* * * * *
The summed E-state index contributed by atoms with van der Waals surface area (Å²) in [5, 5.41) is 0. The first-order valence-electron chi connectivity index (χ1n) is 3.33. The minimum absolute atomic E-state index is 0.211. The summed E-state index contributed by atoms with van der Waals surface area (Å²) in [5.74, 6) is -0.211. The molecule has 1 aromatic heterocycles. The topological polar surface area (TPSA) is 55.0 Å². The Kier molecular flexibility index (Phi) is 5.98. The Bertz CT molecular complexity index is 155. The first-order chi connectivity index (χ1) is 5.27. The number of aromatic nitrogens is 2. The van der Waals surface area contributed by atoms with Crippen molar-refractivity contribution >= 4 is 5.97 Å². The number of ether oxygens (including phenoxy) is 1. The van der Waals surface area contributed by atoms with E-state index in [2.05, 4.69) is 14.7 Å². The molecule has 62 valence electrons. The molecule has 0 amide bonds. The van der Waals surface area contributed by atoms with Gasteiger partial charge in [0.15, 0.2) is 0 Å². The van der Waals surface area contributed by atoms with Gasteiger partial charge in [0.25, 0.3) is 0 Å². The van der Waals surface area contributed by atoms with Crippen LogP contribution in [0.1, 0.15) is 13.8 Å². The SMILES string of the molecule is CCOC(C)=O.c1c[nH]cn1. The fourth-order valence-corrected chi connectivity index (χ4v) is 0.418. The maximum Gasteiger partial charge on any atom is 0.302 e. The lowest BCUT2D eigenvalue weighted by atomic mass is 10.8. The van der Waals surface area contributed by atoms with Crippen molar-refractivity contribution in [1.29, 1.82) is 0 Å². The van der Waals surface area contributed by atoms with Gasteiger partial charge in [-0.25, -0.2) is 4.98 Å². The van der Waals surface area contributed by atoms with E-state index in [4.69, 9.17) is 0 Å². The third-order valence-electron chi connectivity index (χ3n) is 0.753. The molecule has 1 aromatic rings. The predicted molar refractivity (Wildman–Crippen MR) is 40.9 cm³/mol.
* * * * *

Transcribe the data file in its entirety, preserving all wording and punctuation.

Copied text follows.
The summed E-state index contributed by atoms with van der Waals surface area (Å²) in [5, 5.41) is 0. The first-order valence-electron chi connectivity index (χ1n) is 3.33. The minimum absolute atomic E-state index is 0.211. The summed E-state index contributed by atoms with van der Waals surface area (Å²) in [5.74, 6) is -0.211. The molecule has 1 aromatic heterocycles. The topological polar surface area (TPSA) is 55.0 Å². The Kier molecular flexibility index (Phi) is 5.98. The Bertz CT molecular complexity index is 155. The first-order chi connectivity index (χ1) is 5.27. The number of aromatic nitrogens is 2. The van der Waals surface area contributed by atoms with Crippen molar-refractivity contribution >= 4 is 5.97 Å². The number of ether oxygens (including phenoxy) is 1. The van der Waals surface area contributed by atoms with E-state index in [2.05, 4.69) is 14.7 Å². The molecule has 62 valence electrons. The molecule has 0 amide bonds. The van der Waals surface area contributed by atoms with Gasteiger partial charge in [0.15, 0.2) is 0 Å². The van der Waals surface area contributed by atoms with Gasteiger partial charge in [0.25, 0.3) is 0 Å². The van der Waals surface area contributed by atoms with Crippen LogP contribution in [0.1, 0.15) is 13.8 Å². The SMILES string of the molecule is CCOC(C)=O.c1c[nH]cn1. The fourth-order valence-corrected chi connectivity index (χ4v) is 0.418. The maximum Gasteiger partial charge on any atom is 0.302 e. The lowest BCUT2D eigenvalue weighted by atomic mass is 10.8. The van der Waals surface area contributed by atoms with Crippen molar-refractivity contribution in [1.29, 1.82) is 0 Å². The van der Waals surface area contributed by atoms with Gasteiger partial charge in [-0.25, -0.2) is 4.98 Å². The van der Waals surface area contributed by atoms with E-state index in [4.69, 9.17) is 0 Å². The third-order valence-electron chi connectivity index (χ3n) is 0.753. The molecule has 1 aromatic rings. The predicted molar refractivity (Wildman–Crippen MR) is 40.9 cm³/mol.